Back in the video index, there is a nice archive and you can page back through previous video articles. It’s a shame that the thumbnail disappears after the first page. The headlines need the image to help sell the story. The other problem with the video index is that you don’t need to go back very far before most of the video is unavailable (a problem that cropped up every now and again on newer content too). I’m guessing that this is due to a shift in player at some point or perhaps technical problems full stop. That’s a shame would have liked to have done a comparison between old and new video.

The presentation
The video is a mix of self-produced packages and third-party content, commonly user-generated but there is the occasional agency stuff. There is also a healthy smattering of youtube content on the site which appears in the Your Video section of the video index. This tends to be in the entertainment area. This is worrying in the sense that a copyright crackdown on youtube would effectively remove half the content on the site. The Kasabian article is a good example of this .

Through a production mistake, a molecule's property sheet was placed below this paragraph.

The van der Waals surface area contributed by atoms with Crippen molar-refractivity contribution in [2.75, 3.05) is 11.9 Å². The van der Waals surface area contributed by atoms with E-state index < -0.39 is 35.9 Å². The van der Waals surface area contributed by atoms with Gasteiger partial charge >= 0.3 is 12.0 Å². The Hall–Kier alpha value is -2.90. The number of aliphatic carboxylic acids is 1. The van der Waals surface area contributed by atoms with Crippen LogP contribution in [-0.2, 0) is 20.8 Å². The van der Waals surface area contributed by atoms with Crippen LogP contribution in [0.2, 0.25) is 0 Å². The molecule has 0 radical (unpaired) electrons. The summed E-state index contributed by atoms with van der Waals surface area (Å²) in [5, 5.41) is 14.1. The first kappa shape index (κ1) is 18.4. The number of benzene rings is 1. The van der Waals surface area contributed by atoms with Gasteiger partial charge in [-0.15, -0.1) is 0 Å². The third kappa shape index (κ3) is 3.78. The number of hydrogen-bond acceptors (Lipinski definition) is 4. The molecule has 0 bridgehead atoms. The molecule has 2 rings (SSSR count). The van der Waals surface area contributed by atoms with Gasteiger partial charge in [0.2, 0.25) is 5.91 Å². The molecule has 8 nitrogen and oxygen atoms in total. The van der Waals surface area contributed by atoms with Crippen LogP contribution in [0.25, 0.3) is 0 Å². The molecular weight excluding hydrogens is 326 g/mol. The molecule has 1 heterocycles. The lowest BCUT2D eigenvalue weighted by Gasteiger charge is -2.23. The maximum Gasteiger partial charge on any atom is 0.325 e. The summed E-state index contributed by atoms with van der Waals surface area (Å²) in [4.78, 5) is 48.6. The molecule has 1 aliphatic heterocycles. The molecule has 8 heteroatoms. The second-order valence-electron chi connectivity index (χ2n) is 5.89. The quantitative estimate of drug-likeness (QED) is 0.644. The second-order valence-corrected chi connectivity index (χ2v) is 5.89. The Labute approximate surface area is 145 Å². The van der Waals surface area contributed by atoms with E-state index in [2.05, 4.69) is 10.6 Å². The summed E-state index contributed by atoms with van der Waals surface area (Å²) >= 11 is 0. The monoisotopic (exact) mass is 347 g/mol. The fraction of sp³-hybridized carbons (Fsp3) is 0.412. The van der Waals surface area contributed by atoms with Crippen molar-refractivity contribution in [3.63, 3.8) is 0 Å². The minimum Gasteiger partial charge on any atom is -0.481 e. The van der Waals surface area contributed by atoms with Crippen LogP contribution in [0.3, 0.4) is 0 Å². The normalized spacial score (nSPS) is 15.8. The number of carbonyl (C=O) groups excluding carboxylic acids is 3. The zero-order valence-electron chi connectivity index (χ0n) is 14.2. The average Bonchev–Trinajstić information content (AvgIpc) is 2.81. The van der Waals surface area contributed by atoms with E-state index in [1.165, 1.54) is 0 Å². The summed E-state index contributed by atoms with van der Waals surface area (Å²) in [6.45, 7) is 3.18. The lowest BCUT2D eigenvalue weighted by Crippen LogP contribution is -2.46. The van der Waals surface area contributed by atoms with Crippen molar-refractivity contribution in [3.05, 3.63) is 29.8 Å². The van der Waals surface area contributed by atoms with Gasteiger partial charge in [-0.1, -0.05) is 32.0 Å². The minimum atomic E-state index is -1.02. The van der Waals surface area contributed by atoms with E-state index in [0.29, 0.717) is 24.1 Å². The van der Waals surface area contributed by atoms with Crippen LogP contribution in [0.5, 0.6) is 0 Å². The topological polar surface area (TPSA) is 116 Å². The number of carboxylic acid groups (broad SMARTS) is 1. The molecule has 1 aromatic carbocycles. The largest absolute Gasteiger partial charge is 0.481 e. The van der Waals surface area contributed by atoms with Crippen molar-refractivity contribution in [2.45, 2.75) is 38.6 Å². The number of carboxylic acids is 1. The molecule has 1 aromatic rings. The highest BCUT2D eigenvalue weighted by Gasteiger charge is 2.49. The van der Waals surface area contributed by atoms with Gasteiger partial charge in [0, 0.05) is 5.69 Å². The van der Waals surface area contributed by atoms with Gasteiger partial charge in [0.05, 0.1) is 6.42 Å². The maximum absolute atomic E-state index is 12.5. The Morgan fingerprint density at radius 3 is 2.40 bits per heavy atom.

But stepping away from that particular minefield its safe to say that it’s the self-produced packaged content that makes up the majority of the content and there is loads of it. It tends to be 2-3 minute packaged content mixing talking heads, GV’s(b-roll) and voice over. The occasional piece to camera does creep in which sometimes works but more often than not doesn’t.

Overall the production values are good and generally the packaged stuff is shot well. The sound suffers from occasional wind noise and mic handling problems but the ever present shotgun mic generally produces good results.